Last night I watched Sicko, Michael Moore’s film about the U.S. healthcare system. I’ll give you some time . . .OK, now that you’ve recovered from the mention of the hated film-maker, can we move on? It was a movie that was disturbing, revealing, compelling, funny, infuriating, pandering, provocative, silly, and meaningful all at once.
The movie starts by telling some stories about people without insurance, one of which had to choose whether to reattach his middle finger for $60,000 or his ring finger for $12,000, or neither. It moved on to HMOs, the rigidity of that system, and the results (including a frightening recording of Nixon ). It also tells how a child died because the hospital she was taken to didn’t accept her insurance.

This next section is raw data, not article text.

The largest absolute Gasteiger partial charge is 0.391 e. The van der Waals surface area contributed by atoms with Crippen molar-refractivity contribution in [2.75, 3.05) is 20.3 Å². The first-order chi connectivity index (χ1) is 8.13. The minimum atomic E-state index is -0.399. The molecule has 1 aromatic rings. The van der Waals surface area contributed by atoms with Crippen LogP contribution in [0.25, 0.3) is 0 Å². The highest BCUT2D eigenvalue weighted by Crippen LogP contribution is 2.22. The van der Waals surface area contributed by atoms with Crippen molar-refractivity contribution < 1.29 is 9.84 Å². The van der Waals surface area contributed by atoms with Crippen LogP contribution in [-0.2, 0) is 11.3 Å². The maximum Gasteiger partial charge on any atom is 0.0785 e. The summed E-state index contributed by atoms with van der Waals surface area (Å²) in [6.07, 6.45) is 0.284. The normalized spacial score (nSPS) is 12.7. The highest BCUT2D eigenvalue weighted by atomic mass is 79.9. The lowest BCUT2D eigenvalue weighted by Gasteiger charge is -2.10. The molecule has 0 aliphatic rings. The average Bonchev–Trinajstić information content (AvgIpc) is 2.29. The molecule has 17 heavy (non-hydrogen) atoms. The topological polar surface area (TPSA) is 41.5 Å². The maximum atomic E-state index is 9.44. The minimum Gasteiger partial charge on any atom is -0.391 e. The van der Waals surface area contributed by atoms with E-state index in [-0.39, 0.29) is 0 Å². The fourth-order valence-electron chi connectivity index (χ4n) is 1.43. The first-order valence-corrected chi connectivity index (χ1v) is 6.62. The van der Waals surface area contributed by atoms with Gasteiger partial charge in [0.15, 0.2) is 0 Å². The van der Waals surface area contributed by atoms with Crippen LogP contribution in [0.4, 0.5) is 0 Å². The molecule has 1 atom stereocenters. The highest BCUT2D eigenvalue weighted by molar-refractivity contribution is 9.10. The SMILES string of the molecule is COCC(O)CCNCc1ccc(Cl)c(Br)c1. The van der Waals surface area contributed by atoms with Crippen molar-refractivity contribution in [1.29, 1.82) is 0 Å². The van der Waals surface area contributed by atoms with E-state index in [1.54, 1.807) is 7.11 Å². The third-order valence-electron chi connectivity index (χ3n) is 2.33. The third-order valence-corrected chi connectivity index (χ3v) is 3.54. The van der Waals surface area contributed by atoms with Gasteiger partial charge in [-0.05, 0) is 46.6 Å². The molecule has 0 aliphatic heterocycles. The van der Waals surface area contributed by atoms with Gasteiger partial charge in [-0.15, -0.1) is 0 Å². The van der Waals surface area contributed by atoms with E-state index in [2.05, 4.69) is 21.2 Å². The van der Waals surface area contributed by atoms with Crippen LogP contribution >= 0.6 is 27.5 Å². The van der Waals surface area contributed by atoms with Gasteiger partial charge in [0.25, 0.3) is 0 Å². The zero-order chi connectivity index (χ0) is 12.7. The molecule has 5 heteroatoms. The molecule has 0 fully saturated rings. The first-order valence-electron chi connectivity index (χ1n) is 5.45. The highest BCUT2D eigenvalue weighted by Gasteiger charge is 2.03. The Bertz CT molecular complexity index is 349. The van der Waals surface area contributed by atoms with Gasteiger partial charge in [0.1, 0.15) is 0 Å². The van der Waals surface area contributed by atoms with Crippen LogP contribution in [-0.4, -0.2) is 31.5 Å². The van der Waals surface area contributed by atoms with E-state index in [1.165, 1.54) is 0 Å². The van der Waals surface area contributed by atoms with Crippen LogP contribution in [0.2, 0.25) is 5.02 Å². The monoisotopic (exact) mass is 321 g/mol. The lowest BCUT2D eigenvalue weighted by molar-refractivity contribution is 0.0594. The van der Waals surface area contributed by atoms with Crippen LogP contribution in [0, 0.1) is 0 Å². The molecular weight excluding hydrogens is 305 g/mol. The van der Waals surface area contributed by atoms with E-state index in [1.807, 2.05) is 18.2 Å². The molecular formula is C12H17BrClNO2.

Then it goes to countries with “socialized” medicine, Canada, the UK, and France, in order to dispel the image Americans have about wait times, obsolete equipment, substandard doctors, etc. He talks to Americans who live in the UK and France who love the health systems there.
He takes some 9/11 rescue workers who now suffer respiratory and PTSD problems (who can’t get medical help from the government or their HMOs) to Gitmo, having heard from the federal government that the detainees there have great health care. Needless to say, he doesn’t get them in, but they are admitted and treated in a Cuban hospital by good staff with up-to-date equipment.
Finally he asks some very hard-to-answer questions, like: What kind of society dumps people who can’t pay their hospital bills on Skid Row or at shelters? Why do we accept universal schooling and publicly-funded libraries, but not healthcare? Where are our priorities and why do we feel that some deserve help while others don’t?
It was a very thought-provoking movie. On the whole it was very worth the watch.